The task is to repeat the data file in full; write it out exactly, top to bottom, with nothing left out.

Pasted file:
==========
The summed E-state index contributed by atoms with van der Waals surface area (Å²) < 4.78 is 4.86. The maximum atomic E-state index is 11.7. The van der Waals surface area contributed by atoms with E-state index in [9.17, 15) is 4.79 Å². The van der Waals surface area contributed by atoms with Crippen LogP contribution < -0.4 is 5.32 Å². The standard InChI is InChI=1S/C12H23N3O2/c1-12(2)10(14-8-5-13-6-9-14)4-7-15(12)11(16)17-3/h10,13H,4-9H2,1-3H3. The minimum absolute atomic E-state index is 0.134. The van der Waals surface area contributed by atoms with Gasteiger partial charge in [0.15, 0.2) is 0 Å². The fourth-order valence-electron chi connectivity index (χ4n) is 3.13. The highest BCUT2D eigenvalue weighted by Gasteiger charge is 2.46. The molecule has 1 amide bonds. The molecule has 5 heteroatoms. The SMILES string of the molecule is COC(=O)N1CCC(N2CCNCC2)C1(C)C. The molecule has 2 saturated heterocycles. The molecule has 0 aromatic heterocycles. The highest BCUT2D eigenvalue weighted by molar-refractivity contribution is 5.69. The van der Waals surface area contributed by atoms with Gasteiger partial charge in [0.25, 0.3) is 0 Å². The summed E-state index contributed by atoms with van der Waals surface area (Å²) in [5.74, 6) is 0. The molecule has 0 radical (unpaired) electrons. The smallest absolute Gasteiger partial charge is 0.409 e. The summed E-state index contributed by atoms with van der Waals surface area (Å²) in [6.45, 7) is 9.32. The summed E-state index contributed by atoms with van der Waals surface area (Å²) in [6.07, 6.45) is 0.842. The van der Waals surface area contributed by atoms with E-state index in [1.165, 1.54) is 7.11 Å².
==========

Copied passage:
The summed E-state index contributed by atoms with van der Waals surface area (Å²) < 4.78 is 4.86. The maximum atomic E-state index is 11.7. The van der Waals surface area contributed by atoms with E-state index in [9.17, 15) is 4.79 Å². The van der Waals surface area contributed by atoms with Crippen LogP contribution < -0.4 is 5.32 Å². The standard InChI is InChI=1S/C12H23N3O2/c1-12(2)10(14-8-5-13-6-9-14)4-7-15(12)11(16)17-3/h10,13H,4-9H2,1-3H3. The minimum absolute atomic E-state index is 0.134. The van der Waals surface area contributed by atoms with Gasteiger partial charge in [0.15, 0.2) is 0 Å². The fourth-order valence-electron chi connectivity index (χ4n) is 3.13. The highest BCUT2D eigenvalue weighted by Gasteiger charge is 2.46. The molecule has 1 amide bonds. The molecule has 5 heteroatoms. The SMILES string of the molecule is COC(=O)N1CCC(N2CCNCC2)C1(C)C. The molecule has 2 saturated heterocycles. The molecule has 0 aromatic heterocycles. The highest BCUT2D eigenvalue weighted by molar-refractivity contribution is 5.69. The van der Waals surface area contributed by atoms with Gasteiger partial charge in [0.25, 0.3) is 0 Å². The summed E-state index contributed by atoms with van der Waals surface area (Å²) in [5.74, 6) is 0. The molecule has 0 radical (unpaired) electrons. The smallest absolute Gasteiger partial charge is 0.409 e. The summed E-state index contributed by atoms with van der Waals surface area (Å²) in [6.45, 7) is 9.32. The summed E-state index contributed by atoms with van der Waals surface area (Å²) in [6.07, 6.45) is 0.842. The van der Waals surface area contributed by atoms with E-state index in [1.165, 1.54) is 7.11 Å².